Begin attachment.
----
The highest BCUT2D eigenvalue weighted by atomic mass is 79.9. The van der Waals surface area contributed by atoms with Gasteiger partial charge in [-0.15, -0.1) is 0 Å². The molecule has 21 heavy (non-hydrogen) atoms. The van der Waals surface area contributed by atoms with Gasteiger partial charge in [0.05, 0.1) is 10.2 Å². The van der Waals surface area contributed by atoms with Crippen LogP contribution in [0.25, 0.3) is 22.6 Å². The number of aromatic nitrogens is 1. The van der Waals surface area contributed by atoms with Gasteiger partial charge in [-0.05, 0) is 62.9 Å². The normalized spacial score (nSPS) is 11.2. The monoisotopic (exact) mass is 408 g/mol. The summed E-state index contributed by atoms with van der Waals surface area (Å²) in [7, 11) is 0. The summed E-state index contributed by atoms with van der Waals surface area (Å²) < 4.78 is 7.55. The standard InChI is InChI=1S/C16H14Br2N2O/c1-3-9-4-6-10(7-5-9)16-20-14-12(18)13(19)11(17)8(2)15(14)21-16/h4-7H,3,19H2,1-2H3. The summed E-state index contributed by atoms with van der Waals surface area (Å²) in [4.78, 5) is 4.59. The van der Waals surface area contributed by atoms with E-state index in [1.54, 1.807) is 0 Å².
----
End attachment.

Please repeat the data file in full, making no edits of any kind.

The highest BCUT2D eigenvalue weighted by atomic mass is 79.9. The van der Waals surface area contributed by atoms with Gasteiger partial charge in [-0.15, -0.1) is 0 Å². The molecule has 21 heavy (non-hydrogen) atoms. The van der Waals surface area contributed by atoms with Gasteiger partial charge in [0.05, 0.1) is 10.2 Å². The van der Waals surface area contributed by atoms with Crippen LogP contribution in [0.25, 0.3) is 22.6 Å². The number of aromatic nitrogens is 1. The van der Waals surface area contributed by atoms with Gasteiger partial charge in [-0.05, 0) is 62.9 Å². The normalized spacial score (nSPS) is 11.2. The monoisotopic (exact) mass is 408 g/mol. The summed E-state index contributed by atoms with van der Waals surface area (Å²) in [7, 11) is 0. The summed E-state index contributed by atoms with van der Waals surface area (Å²) < 4.78 is 7.55. The standard InChI is InChI=1S/C16H14Br2N2O/c1-3-9-4-6-10(7-5-9)16-20-14-12(18)13(19)11(17)8(2)15(14)21-16/h4-7H,3,19H2,1-2H3. The summed E-state index contributed by atoms with van der Waals surface area (Å²) in [4.78, 5) is 4.59. The van der Waals surface area contributed by atoms with E-state index in [1.54, 1.807) is 0 Å².